With benefits like muscle gain, fat loss, and appetite control falling firmly under protein’s long list of health benefits, protein based supplements have hit the market in a big way in recent years, so you may be wondering whether you need to add one to your gym routine too.
But it’s not as simple as grabbing the first powder you find on the supplement aisle. From whey to hemp—and isolate to concentrate—protein powders aren’t created equally. Whether you’re trying to gain muscle, speed up post-workout recovery, or drop some pounds, here is the entire beginner’s guide to these supplements.
What Is a Protein Powder?
In essence, it is a condensed and powdered form of protein. It comes in a wide range of components and qualities and can be produced from either animal or plant sources. Typically, milk or water is added to protein shakes to create a thick, creamy, milkshake-like beverage.
Most people utilize these supplements for their convenience and speed. Making a protein drink at home is a quick and simple way to increase your daily protein consumption significantly without having to spend more time slaving over the stove. But, if you want to maximise muscle growth and replenish lost nutrients the right way, it’s important to use premium quality protein powders without nasty ingredients.
It’s especially crucial for children who are developing, expectant mothers, persons who are unwell or injured, adults who engage in rigorous exercise regimens, or individuals who want to grow lean muscle, yet find it difficult to satisfy their protein requirements because of their hectic schedule.
What Are the Different Types and Benefits?
The amount of protein per serving, flavour, price, and additives varies greatly amongst brands. Therefore, when choosing between different protein powders keep your hands off those that may include preservatives, fillers, and additives that increase solubility in addition to extras like sugar or artificial sweeteners and flavourings to improve taste.
Egg white powders: As its name implies the egg white powders are made from egg whites. They have a protein content of nearly 70% that of an egg, no cholesterol, but fewer vitamins. Egg white powder can be used in general baking in addition to adding protein to smoothies, particularly as a substitute for raw egg whites in meringues and frostings.
Whey powders: Whey is the liquid milk left behind after producing cheese. The 9 essential amino acids that your body cannot produce on its own are all present in whey, which is also water-soluble for simple blending in smoothies. Whey is a complete protein. Protein concentration, protein isolate, and protein hydrolysate are the three main forms of whey protein available.
You may have noticed that collagen is not on the list of animal-sourced powders above. Although the majority of collagen is produced from animal materials like fish scales or eggshells, as well as the skin, bones, and hooves of cattle or pigs, it is not a complete protein.
Collagen by itself is not a protein smoothie, nor is it a post-workout energy booster. It is now a well-liked addition to hot coffee. Though the science is divided on these claims, it is praised for enhancing the appearance of hair, skin, and joints.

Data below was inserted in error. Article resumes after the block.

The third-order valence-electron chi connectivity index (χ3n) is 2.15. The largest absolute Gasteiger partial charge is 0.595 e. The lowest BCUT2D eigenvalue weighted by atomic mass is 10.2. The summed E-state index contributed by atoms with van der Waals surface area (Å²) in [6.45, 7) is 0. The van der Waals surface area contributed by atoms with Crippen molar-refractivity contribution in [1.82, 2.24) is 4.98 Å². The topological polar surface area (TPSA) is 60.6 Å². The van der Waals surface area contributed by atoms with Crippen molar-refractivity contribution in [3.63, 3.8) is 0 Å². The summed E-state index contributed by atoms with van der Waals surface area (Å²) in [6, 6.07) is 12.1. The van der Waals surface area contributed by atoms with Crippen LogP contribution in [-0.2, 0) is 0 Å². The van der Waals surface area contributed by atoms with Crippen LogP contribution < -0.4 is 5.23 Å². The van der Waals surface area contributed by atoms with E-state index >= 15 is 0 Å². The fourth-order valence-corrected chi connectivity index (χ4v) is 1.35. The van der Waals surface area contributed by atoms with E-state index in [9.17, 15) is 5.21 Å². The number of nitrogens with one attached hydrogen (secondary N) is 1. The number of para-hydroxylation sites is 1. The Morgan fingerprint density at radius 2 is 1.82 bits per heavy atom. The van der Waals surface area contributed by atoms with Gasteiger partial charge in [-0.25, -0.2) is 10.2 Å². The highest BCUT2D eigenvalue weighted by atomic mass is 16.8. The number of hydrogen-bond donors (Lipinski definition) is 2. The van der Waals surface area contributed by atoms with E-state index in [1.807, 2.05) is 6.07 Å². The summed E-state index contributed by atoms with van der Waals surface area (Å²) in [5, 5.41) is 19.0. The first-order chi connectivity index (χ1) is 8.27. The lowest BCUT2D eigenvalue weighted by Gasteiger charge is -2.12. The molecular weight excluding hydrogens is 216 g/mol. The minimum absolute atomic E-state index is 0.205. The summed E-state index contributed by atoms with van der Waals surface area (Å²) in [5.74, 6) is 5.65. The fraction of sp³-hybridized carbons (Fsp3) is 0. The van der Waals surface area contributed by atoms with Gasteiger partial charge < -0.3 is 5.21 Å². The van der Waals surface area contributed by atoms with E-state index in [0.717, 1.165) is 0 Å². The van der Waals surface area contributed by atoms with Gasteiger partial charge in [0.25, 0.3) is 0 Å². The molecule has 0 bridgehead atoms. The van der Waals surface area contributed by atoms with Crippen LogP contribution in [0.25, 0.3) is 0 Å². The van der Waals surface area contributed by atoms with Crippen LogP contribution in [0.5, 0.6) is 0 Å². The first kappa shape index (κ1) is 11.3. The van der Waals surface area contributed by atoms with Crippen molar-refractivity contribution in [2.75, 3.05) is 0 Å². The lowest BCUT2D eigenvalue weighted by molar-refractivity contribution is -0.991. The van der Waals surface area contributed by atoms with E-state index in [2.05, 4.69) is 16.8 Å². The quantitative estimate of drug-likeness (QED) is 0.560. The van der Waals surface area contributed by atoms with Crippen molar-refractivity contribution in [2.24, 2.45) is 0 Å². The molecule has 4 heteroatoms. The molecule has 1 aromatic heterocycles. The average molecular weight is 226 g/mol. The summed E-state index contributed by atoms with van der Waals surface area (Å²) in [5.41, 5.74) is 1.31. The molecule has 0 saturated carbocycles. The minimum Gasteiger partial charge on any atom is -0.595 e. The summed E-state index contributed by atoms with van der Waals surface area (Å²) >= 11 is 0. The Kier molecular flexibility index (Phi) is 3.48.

Hemp: Although hemp is produced from the ground seeds of the cannabis plant, it does not contain the psychoactive compound THC found in marijuana. Despite it being a complete protein, researchers are still examining how hemp compares to other complete proteins like whey and soy. Hemp powder is well-known for its nutty flavour.
Mixed Vegan blends: Any high-protein grain, rice, nut, berry, or healthy green can be turned into a protein supplement, from quinoa to cranberries. Look around for one that satisfies your dietary requirements.
Pea powders: Not a full protein, but still a plant-based option. For people who forgo soy and dairy, pea powder is still a decent source of protein. It has iron, which is a plus for vegetarians. However, many people don’t enjoy the taste of grass.
Soy powders: This protein is a complete protein derived from soybeans. Because soy has a very modest influence on decreasing cholesterol and contains heart-healthy omega-3 acids, soy powder is a hearty and nutritious option. It’s especially good for vegans and people who avoid whey because of their sensitivity to dairy.
How to Use Protein Powder + How Much Protein Do You Need?
Now that you’re familiar with the different types available let’s speak about how to use protein supplements to boost your health. It is most frequently consumed as a post-workout supplement to aid with muscle growth and recovery following exercise.
In addition, if you’re attempting to lose weight or just want to up your protein intake, you may also use it as a snack or a meal substitute. You can make a shake out of this powder and water, milk, or any other liquid of your choice. For an additional protein boost, it can also be added to smoothies, cereal, or baked goods.
According to the FDA, adults should consume 50 grams of protein daily. However, eating healthy and getting your protein from real foods is always preferable. In this regard, most dieticians agree that most people easily get enough calories from a typical diet.
For instance, you will meet or surpass your RDA if you eat a 6-ounce container of Greek yogurt, 15 to 20 grams of protein and a boneless, skinless chicken breast, 37 to 50 grams, on the same day.